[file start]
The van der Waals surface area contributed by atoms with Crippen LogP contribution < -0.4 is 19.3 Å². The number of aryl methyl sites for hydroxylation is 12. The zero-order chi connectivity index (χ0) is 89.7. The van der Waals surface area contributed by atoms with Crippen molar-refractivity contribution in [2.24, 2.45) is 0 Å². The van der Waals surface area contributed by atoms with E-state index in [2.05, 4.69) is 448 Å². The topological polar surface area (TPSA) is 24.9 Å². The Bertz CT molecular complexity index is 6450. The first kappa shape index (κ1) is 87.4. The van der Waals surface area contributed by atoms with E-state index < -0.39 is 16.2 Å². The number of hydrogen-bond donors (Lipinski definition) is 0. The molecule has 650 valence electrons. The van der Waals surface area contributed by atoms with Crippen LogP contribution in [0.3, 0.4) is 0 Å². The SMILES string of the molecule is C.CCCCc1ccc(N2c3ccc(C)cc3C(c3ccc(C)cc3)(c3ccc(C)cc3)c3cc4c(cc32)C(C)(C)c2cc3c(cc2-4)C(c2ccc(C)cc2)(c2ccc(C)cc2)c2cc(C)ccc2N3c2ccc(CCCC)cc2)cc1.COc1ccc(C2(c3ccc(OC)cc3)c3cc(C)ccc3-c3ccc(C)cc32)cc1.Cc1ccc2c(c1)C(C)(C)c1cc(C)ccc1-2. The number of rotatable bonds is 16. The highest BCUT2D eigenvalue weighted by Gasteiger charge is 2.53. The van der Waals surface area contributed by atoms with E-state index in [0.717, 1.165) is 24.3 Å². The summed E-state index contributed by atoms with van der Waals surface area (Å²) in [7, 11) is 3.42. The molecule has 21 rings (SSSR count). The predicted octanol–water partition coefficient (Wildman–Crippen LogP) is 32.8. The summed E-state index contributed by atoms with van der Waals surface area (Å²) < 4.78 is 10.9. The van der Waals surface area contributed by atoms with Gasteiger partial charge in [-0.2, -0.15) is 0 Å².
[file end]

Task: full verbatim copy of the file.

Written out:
The van der Waals surface area contributed by atoms with Crippen LogP contribution < -0.4 is 19.3 Å². The number of aryl methyl sites for hydroxylation is 12. The zero-order chi connectivity index (χ0) is 89.7. The van der Waals surface area contributed by atoms with Crippen molar-refractivity contribution in [2.24, 2.45) is 0 Å². The van der Waals surface area contributed by atoms with E-state index in [2.05, 4.69) is 448 Å². The topological polar surface area (TPSA) is 24.9 Å². The Bertz CT molecular complexity index is 6450. The first kappa shape index (κ1) is 87.4. The van der Waals surface area contributed by atoms with E-state index < -0.39 is 16.2 Å². The number of hydrogen-bond donors (Lipinski definition) is 0. The molecule has 650 valence electrons. The van der Waals surface area contributed by atoms with Crippen LogP contribution in [0.3, 0.4) is 0 Å². The SMILES string of the molecule is C.CCCCc1ccc(N2c3ccc(C)cc3C(c3ccc(C)cc3)(c3ccc(C)cc3)c3cc4c(cc32)C(C)(C)c2cc3c(cc2-4)C(c2ccc(C)cc2)(c2ccc(C)cc2)c2cc(C)ccc2N3c2ccc(CCCC)cc2)cc1.COc1ccc(C2(c3ccc(OC)cc3)c3cc(C)ccc3-c3ccc(C)cc32)cc1.Cc1ccc2c(c1)C(C)(C)c1cc(C)ccc1-2. The number of rotatable bonds is 16. The highest BCUT2D eigenvalue weighted by Gasteiger charge is 2.53. The van der Waals surface area contributed by atoms with E-state index in [0.717, 1.165) is 24.3 Å². The summed E-state index contributed by atoms with van der Waals surface area (Å²) in [7, 11) is 3.42. The molecule has 21 rings (SSSR count). The predicted octanol–water partition coefficient (Wildman–Crippen LogP) is 32.8. The summed E-state index contributed by atoms with van der Waals surface area (Å²) < 4.78 is 10.9. The van der Waals surface area contributed by atoms with Gasteiger partial charge in [-0.2, -0.15) is 0 Å².